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  • Translator: Joseph Geni Reviewer: Morton Bast

  • Well, I was introduced as

  • the former Governor of Michigan,

  • but actually I'm a scientist.

  • All right, a political scientist, it doesn't really count,

  • but my laboratory was the laboratory of democracy

  • that is Michigan, and, like any good scientist,

  • I was experimenting with policy

  • about what would achieve the greatest good

  • for the greatest number.

  • But there were three problems, three enigmas

  • that I could not solve,

  • and I want to share with you those problems,

  • but most importantly,

  • I think I figured out a proposal for a solution.

  • The first problem

  • that not just Michigan, but every state, faces is,

  • how do you create good jobs in America

  • in a global economy?

  • So let me share with you some empirical data from my lab.

  • I was elected in 2002 and, at the end of my first year in office in 2003,

  • I got a call from one of my staff members, who said,

  • "Gov, we have a big problem.

  • We have a little tiny community called Greenville, Michigan,

  • population 8,000,

  • and they are about to lose their major employer,

  • which is a refrigerator factory that's operated by Electrolux."

  • And I said, "Well, how many people work at Electrolux?"

  • And he said, "3,000 of the 8,000 people in Greenville."

  • So it is a one-company town.

  • And Electrolux was going to go to Mexico.

  • So I said, "Forget that. I'm the new Governor.

  • We can fix this. We're going to go to Greenville

  • with my whole cabinet and we will just

  • make Electrolux an offer they can't refuse."

  • So I brought my whole cabinet,

  • and we met with all of the pooh-bahs of little Greenville --

  • the mayor, the city manager, the head of the community college --

  • and we basically emptied our pockets

  • and put all of our chips on the table,

  • incentives, you name it, to convince Electrolux to stay,

  • and as we made our pile of chips,

  • we slid them across the table to the management of Electrolux.

  • And in the pile were things like zero taxes for 20 years,

  • or that we'd help to build a new factory for the company,

  • we'd help to finance it. The UAW, who represented the workers,

  • said they would offer unprecedented concessions,

  • sacrifices to just keep those jobs in Greenville.

  • So the management of Electrolux took our pile,

  • our list of incentives, and they went outside the room

  • for 17 minutes,

  • and they came back in and they said,

  • "Wow, this is the most generous

  • any community has ever been to try to keep jobs here.

  • But there's nothing you can do

  • to compensate for the fact that we can pay $1.57 an hour

  • in Juarez, Mexico. So we're leaving."

  • And they did. And when they did, it was like

  • a nuclear bomb went off in little Greenville.

  • In fact, they did implode the factory.

  • That's a guy that is walking on his last day of work.

  • And on the month that the last refrigerator rolled off the assembly line,

  • the employees of Electrolux in Greenville, Michigan,

  • had a gathering for themselves that they called the last supper.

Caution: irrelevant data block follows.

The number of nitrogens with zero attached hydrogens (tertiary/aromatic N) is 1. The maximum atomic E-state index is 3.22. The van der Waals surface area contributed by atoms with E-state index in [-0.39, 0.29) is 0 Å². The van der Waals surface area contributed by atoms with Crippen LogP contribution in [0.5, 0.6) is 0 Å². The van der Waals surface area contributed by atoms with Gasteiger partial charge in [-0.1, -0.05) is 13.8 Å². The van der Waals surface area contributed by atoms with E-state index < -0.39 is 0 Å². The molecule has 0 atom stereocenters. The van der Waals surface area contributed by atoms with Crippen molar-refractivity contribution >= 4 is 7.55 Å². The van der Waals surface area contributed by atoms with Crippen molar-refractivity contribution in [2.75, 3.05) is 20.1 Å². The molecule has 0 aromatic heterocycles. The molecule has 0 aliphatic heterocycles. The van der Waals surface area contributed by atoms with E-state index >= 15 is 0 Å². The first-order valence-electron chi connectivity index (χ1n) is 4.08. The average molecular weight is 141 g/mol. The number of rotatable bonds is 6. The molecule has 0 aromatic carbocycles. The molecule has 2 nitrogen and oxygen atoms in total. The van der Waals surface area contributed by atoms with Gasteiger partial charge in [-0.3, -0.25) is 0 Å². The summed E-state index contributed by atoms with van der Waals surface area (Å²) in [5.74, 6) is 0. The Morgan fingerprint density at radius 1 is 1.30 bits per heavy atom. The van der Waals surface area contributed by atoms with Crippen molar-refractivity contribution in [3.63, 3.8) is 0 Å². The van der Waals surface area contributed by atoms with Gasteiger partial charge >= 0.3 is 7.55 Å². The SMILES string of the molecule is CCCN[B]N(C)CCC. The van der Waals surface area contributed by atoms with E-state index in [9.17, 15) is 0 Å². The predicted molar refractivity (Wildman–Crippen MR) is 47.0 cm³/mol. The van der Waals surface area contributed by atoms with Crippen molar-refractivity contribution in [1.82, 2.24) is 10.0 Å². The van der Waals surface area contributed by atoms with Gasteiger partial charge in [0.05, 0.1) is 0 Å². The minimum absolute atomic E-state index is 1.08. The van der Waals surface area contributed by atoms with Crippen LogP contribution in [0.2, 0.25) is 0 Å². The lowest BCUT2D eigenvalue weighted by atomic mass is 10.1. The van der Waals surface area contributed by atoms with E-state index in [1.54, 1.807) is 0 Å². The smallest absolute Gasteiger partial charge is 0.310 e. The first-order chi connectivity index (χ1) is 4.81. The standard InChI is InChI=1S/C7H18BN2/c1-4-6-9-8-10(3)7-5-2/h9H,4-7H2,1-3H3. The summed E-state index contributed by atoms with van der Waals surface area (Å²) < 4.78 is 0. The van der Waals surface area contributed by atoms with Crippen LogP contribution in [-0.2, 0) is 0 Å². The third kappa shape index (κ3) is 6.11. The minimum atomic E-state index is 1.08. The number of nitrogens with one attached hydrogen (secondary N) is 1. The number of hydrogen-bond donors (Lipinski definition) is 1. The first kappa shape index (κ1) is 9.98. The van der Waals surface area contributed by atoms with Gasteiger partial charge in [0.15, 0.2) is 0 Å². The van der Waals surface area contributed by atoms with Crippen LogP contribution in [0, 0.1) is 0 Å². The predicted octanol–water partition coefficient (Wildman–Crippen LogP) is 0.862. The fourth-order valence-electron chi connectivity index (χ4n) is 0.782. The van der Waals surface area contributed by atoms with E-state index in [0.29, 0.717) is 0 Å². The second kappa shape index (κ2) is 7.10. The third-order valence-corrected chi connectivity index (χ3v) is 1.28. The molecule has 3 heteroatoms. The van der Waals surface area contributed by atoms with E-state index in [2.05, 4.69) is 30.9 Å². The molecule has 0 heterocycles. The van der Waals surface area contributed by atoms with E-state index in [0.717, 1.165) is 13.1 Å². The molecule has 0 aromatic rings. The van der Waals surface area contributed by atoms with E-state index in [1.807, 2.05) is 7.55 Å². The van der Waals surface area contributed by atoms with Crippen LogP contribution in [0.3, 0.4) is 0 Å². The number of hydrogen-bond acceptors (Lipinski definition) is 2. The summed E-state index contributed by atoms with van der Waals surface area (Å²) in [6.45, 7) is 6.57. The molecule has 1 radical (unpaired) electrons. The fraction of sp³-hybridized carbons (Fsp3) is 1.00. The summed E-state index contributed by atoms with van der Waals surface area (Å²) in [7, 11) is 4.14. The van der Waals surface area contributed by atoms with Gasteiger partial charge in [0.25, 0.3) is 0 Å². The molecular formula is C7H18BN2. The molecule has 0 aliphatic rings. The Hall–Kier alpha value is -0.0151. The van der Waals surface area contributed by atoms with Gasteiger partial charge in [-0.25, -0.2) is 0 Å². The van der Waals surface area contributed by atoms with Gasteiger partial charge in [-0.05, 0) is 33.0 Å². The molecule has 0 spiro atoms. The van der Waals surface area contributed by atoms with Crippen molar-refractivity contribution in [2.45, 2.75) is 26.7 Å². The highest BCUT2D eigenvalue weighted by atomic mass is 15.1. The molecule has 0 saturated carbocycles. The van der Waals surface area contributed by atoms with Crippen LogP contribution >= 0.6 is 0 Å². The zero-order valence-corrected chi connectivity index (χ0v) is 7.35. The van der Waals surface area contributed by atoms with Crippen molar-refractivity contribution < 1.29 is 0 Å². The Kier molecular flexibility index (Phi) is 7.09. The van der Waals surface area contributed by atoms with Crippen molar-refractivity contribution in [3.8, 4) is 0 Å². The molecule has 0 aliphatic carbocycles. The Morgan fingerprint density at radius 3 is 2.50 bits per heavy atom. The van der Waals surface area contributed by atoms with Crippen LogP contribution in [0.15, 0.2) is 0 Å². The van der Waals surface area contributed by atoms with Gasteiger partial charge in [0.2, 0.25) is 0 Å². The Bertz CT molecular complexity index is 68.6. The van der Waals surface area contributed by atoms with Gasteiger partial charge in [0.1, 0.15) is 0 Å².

• It was in a big pavilion in Greenville, an indoor pavilion,

  • and I went to it because I was so frustrated as Governor

  • that I couldn't stop the outflow of these jobs,

  • and I wanted to grieve with them,

  • and as I went into the room-- there's thousands of people there.

  • It was a just big thing. People were eating boxed lunches

  • on roundtop tables, and there was a sad band playing music,

  • or a band playing sad music, probably both. (Laughter)

  • And this guy comes up to me,

  • and he's got tattoos and his ponytail and his baseball cap on,

  • and he had his two daughters with him,

  • and he said, "Gov, these are my two daughters."

  • He said, "I'm 48 years old,

  • and I have worked at this factory for 30 years.

  • I went from high school to factory.

  • My father worked at this factory," he said.

  • "My grandfather worked at this factory.

  • All I know is how to make refrigerators."

  • And he looked at his daughters,

  • and he puts his hand on his chest,

  • and he says, "So, Gov, tell me,

  • who is ever going to hire me?

  • Who is ever going to hire me?"

  • And that was asked not just by that guy

  • but by everyone in the pavilion,

  • and frankly, by every worker at one of the 50,000 factories

  • that closed in the first decade of this century.

  • Enigma number one: How do you create jobs

  • in America in a global economy?

  • Number two, very quickly:

  • How do you solve global climate change

  • when we don't even have a national energy policy in this country

  • and when gridlock in Congress seems to be the norm?

  • In fact, there was a poll that was done recently

  • and the pollster compared Congress's approval ratings

  • to a number of other unpleasant things,

  • and it was found, in fact, that Congress's approval rating

  • is worse than cockroaches,

  • lice, Nickelback the band, root canals and Donald Trump. (Laughter)

  • But wait, the good news is it's at least better

  • than meth labs and gonorrhea. (Laughter)

  • We got a problem, folks.

  • So it got me thinking, what is it?

  • What in the laboratory that I see out there,

  • the laboratories of democracy, what has happened?

  • What policy prescriptions have happened

  • that actually cause changes to occur

  • and that have been accepted in a bipartisan way?

  • So if I asked you, for example,

  • what was the Obama Administration policy

  • that caused massive changes across the country,

  • what would you say?

  • You might say Obamacare, except for those were not voluntary changes.

  • As we know, only half the states have opted in.